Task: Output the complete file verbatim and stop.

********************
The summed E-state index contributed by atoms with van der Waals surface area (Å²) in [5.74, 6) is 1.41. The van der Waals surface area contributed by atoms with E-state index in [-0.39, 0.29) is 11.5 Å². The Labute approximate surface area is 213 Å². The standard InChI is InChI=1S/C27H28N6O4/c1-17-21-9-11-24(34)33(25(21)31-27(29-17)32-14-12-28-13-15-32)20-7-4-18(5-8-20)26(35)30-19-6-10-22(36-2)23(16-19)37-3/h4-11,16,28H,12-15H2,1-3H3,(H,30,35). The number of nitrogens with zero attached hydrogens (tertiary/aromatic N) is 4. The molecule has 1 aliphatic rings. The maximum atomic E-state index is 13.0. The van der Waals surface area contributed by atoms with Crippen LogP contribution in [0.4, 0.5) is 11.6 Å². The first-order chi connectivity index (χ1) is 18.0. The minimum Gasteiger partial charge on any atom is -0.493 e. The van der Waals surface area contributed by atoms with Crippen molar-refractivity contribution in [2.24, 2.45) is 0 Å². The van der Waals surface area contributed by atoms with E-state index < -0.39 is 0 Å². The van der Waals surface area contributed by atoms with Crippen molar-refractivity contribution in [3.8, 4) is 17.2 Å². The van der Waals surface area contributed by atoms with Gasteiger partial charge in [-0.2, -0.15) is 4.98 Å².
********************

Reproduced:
The summed E-state index contributed by atoms with van der Waals surface area (Å²) in [5.74, 6) is 1.41. The van der Waals surface area contributed by atoms with E-state index in [-0.39, 0.29) is 11.5 Å². The Labute approximate surface area is 213 Å². The standard InChI is InChI=1S/C27H28N6O4/c1-17-21-9-11-24(34)33(25(21)31-27(29-17)32-14-12-28-13-15-32)20-7-4-18(5-8-20)26(35)30-19-6-10-22(36-2)23(16-19)37-3/h4-11,16,28H,12-15H2,1-3H3,(H,30,35). The number of nitrogens with zero attached hydrogens (tertiary/aromatic N) is 4. The molecule has 1 aliphatic rings. The maximum atomic E-state index is 13.0. The van der Waals surface area contributed by atoms with Crippen LogP contribution in [0.4, 0.5) is 11.6 Å². The first-order chi connectivity index (χ1) is 18.0. The minimum Gasteiger partial charge on any atom is -0.493 e. The van der Waals surface area contributed by atoms with Crippen molar-refractivity contribution in [2.24, 2.45) is 0 Å². The van der Waals surface area contributed by atoms with E-state index < -0.39 is 0 Å². The van der Waals surface area contributed by atoms with Crippen molar-refractivity contribution in [3.8, 4) is 17.2 Å². The van der Waals surface area contributed by atoms with Gasteiger partial charge in [-0.2, -0.15) is 4.98 Å².